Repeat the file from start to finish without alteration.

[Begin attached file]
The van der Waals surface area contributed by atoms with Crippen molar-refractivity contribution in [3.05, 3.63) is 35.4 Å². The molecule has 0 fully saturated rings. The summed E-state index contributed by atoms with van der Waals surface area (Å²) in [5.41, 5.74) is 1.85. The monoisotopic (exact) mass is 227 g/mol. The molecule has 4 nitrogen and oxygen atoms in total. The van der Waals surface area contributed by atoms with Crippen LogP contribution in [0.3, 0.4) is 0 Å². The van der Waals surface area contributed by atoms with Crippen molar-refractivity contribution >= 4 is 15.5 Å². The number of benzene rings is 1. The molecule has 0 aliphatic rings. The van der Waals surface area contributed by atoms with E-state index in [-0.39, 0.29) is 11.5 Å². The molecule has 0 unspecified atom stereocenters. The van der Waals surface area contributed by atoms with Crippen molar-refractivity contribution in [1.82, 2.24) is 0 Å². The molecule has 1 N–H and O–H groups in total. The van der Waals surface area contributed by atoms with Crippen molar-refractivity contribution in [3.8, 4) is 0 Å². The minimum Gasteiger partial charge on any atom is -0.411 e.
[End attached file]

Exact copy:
The van der Waals surface area contributed by atoms with Crippen molar-refractivity contribution in [3.05, 3.63) is 35.4 Å². The molecule has 0 fully saturated rings. The summed E-state index contributed by atoms with van der Waals surface area (Å²) in [5.41, 5.74) is 1.85. The monoisotopic (exact) mass is 227 g/mol. The molecule has 4 nitrogen and oxygen atoms in total. The van der Waals surface area contributed by atoms with Crippen LogP contribution in [0.3, 0.4) is 0 Å². The van der Waals surface area contributed by atoms with Crippen molar-refractivity contribution >= 4 is 15.5 Å². The number of benzene rings is 1. The molecule has 0 aliphatic rings. The van der Waals surface area contributed by atoms with E-state index in [-0.39, 0.29) is 11.5 Å². The molecule has 0 unspecified atom stereocenters. The van der Waals surface area contributed by atoms with Crippen molar-refractivity contribution in [1.82, 2.24) is 0 Å². The molecule has 1 N–H and O–H groups in total. The van der Waals surface area contributed by atoms with Crippen molar-refractivity contribution in [3.8, 4) is 0 Å². The minimum Gasteiger partial charge on any atom is -0.411 e.